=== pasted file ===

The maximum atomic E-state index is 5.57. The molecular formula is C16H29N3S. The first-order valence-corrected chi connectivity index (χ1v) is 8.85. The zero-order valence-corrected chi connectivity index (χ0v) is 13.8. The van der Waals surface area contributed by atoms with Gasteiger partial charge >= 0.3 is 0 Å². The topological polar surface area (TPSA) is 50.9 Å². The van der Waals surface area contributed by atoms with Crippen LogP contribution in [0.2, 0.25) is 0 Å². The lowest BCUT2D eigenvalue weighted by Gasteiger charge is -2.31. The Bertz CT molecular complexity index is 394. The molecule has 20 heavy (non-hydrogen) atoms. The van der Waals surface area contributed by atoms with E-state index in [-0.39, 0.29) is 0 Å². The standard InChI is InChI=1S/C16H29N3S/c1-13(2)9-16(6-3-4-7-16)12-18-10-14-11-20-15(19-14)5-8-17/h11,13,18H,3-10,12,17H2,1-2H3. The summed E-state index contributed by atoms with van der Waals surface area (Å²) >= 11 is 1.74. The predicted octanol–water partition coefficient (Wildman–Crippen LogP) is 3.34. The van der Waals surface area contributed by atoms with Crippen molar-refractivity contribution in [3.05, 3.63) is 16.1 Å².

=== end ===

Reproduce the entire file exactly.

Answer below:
The maximum atomic E-state index is 5.57. The molecular formula is C16H29N3S. The first-order valence-corrected chi connectivity index (χ1v) is 8.85. The zero-order valence-corrected chi connectivity index (χ0v) is 13.8. The van der Waals surface area contributed by atoms with Gasteiger partial charge >= 0.3 is 0 Å². The topological polar surface area (TPSA) is 50.9 Å². The van der Waals surface area contributed by atoms with Crippen LogP contribution in [0.2, 0.25) is 0 Å². The lowest BCUT2D eigenvalue weighted by Gasteiger charge is -2.31. The Bertz CT molecular complexity index is 394. The molecule has 20 heavy (non-hydrogen) atoms. The van der Waals surface area contributed by atoms with E-state index in [-0.39, 0.29) is 0 Å². The standard InChI is InChI=1S/C16H29N3S/c1-13(2)9-16(6-3-4-7-16)12-18-10-14-11-20-15(19-14)5-8-17/h11,13,18H,3-10,12,17H2,1-2H3. The summed E-state index contributed by atoms with van der Waals surface area (Å²) >= 11 is 1.74. The predicted octanol–water partition coefficient (Wildman–Crippen LogP) is 3.34. The van der Waals surface area contributed by atoms with Crippen molar-refractivity contribution in [3.05, 3.63) is 16.1 Å².